Budget 2022 will be delivered on Thursday, 19 May.
Minister of Finance Hon Grant Robertson has said this year’s Budget will include a focus on the Government’s health reforms and investing to meet climate change goals.
The Government is set to publish New Zealand’s first Emissions Reduction Plan on 31 May, with the Plan’s financial implications set to be a Budget highlight.
Minister Robertson has also signalled the Budget will include a one-off increase of $6 billion to the operating allowance to invest in major programmes such as health reforms. The allowances will reduce to $4 billion at Budget 2023, and then to $3 billion in Budgets 2024 and 2025.
Addressing the fallout from Covid-19 on the economy and advancing the Government’s other priorities – some of which are election promises – means Minister Robertson has the hard task of managing the split between operational and capital expenditure. What Budget 2022 does for the infrastructure sector will have substantial flow-on effects given infrastructure is a foundation for our economic, social, environmental and cultural wellbeing.
Feasibility work on pumped hydro underway at Lake Onslow
The New Zealand Battery Project has begun geotechnical investigation of the feasibility of pumped hydro at Lake Onslow. Additionally, MBIE has confirmed that work is underway looking at ownership model options.
Early estimates indicate a cost of about $4b for the project, though the feasibility study will provide a better indication of the costs. Critics say the actual costs could be much higher.
The Department of Conservation has also commissioned a study looking at the environmental, recreational and conservation values of pumped hydro at the site.
A Cabinet decision on whether, and how, to progress on feasibility work is expected in May.
A boost to Auckland’s water supply
Watercare Services Ltd has been granted a 20-year resource consent by the independent Board of Inquiry appointed by the Minister for the Environment. The decision allows for an additional 150 million litres per day to be taken from the Waikato River, doubling the total water take to 300 million litres a day.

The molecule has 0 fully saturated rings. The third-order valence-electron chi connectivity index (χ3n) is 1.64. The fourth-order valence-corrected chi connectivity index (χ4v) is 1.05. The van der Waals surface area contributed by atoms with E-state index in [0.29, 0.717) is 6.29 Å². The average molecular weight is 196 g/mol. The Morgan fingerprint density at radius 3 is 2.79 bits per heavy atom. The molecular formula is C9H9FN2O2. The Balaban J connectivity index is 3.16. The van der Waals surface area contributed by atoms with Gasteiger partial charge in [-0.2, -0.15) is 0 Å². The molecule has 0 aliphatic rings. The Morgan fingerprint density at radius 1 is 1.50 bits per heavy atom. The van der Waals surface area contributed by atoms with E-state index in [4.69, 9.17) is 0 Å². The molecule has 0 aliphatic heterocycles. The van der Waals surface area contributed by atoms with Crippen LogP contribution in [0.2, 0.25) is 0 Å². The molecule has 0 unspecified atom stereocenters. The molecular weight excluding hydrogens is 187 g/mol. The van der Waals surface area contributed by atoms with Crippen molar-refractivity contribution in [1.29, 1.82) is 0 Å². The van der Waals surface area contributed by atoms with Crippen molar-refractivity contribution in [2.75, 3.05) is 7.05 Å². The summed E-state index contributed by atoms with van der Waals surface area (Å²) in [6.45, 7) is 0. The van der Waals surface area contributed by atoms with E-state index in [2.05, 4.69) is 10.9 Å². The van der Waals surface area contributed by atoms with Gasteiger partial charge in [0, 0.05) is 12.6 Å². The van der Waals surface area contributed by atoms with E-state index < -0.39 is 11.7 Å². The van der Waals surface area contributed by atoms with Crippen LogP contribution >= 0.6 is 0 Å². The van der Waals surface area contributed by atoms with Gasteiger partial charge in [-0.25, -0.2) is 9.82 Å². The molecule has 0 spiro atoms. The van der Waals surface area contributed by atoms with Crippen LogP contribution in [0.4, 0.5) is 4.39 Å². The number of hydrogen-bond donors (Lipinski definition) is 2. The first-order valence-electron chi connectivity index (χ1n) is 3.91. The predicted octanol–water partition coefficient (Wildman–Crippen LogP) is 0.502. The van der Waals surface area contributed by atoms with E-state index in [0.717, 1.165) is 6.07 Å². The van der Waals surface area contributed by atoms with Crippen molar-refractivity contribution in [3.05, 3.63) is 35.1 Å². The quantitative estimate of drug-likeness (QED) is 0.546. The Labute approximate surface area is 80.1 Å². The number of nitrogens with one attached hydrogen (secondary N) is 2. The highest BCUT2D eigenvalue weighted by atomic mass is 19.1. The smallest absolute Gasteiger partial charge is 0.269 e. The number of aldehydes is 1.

Watercare originally sought a 35-year consent, but opposition from the Hamilton City Council, Waikato River iwi and the Waikato River Authority led to the changes.
In its decision, the Board of Inquiry allowed for review by the Waikato Regional Council every five years and imposed conditions including greater involvement of Tangata Whenua in river governance decisions, an annual payment of $2 million to the Waikato River Authority for river restoration initiatives, and for Watercare to demonstrate progress toward finding new water sources.
Work is already underway to reduce Auckland’s reliance on the river, with initiatives including the use of residential water meters, encouraging greater use of rainwater, and renewing water infrastructure to plug leaks already being pursued. Longer-term options including desalination and the potential use of recycled wastewater are being explored.
The consent will allow supply to Auckland as well as to Pokeno and Tuakau and will see the organisation develop a new permanent treatment plant. Work is underway to develop this in stages to meet population growth estimates, and in time, a second pipeline into Auckland city is anticipated.
A programmatic approach to decarbonising cities
Jacobs, an INZ member organisation, has released a thought leadership paper Beyond Carbon: A holistic approach to net zero cities. It asks the question: What if city stakeholders used a programmatic approach, looking beyond traditional project and asset boundaries, to co-develop solutions that reduce carbon AND address the most urgent and aspirational needs of the community?
The paper outlines how embracing a more holistic, programmatic approach to decarbonisation and investing in local carbon reduction and removal projects could help cities accelerate their transition to net zero, deliver co-benefits that address other challenges, and provides a roadmap for cities to implement this approach.
Access the full paper here.
The World Economic Forum and Marsh McLennan release Global Risks Report
The World Economic Forum in collaboration with Marsh McLennan have released the 2022 version of the Global Risks Report. This 17th edition of the report examines how global divergence across multiple domains in the post-Covid -19 recovery threatens to widen disparities and aggravate societal fractures.
Drawing upon insights from over 950 experts and decision-makers worldwide, the report unpacks some of the critical global tensions that risk worsening the pandemic’s cascading impacts and complicating the coordination needed to tackle common challenges that include strengthening climate action, enhancing digital safety, restoring livelihoods and societal cohesion, and managing competition in space. It concludes with reflections on enhancing national and organisational resilience, informed by lessons from year two of the pandemic.